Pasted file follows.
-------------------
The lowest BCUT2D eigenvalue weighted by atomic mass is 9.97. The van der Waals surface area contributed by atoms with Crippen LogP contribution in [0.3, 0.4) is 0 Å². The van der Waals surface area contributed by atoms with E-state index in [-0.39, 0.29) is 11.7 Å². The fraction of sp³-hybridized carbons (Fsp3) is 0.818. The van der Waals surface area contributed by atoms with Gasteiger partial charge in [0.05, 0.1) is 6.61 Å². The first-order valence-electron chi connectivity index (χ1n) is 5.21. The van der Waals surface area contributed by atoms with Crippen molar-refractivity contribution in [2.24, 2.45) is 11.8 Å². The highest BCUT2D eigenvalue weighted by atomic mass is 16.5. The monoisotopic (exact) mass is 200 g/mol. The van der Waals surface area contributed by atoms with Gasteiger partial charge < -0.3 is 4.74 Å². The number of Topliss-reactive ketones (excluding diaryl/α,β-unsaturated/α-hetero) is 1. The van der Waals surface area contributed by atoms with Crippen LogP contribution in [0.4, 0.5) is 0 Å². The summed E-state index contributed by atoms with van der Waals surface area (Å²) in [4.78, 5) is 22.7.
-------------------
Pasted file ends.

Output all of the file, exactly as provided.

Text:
The lowest BCUT2D eigenvalue weighted by atomic mass is 9.97. The van der Waals surface area contributed by atoms with Crippen LogP contribution in [0.3, 0.4) is 0 Å². The van der Waals surface area contributed by atoms with E-state index in [-0.39, 0.29) is 11.7 Å². The fraction of sp³-hybridized carbons (Fsp3) is 0.818. The van der Waals surface area contributed by atoms with Gasteiger partial charge in [0.05, 0.1) is 6.61 Å². The first-order valence-electron chi connectivity index (χ1n) is 5.21. The van der Waals surface area contributed by atoms with Crippen molar-refractivity contribution in [2.24, 2.45) is 11.8 Å². The highest BCUT2D eigenvalue weighted by atomic mass is 16.5. The monoisotopic (exact) mass is 200 g/mol. The van der Waals surface area contributed by atoms with Gasteiger partial charge < -0.3 is 4.74 Å². The number of Topliss-reactive ketones (excluding diaryl/α,β-unsaturated/α-hetero) is 1. The van der Waals surface area contributed by atoms with Crippen LogP contribution in [0.4, 0.5) is 0 Å². The summed E-state index contributed by atoms with van der Waals surface area (Å²) in [4.78, 5) is 22.7.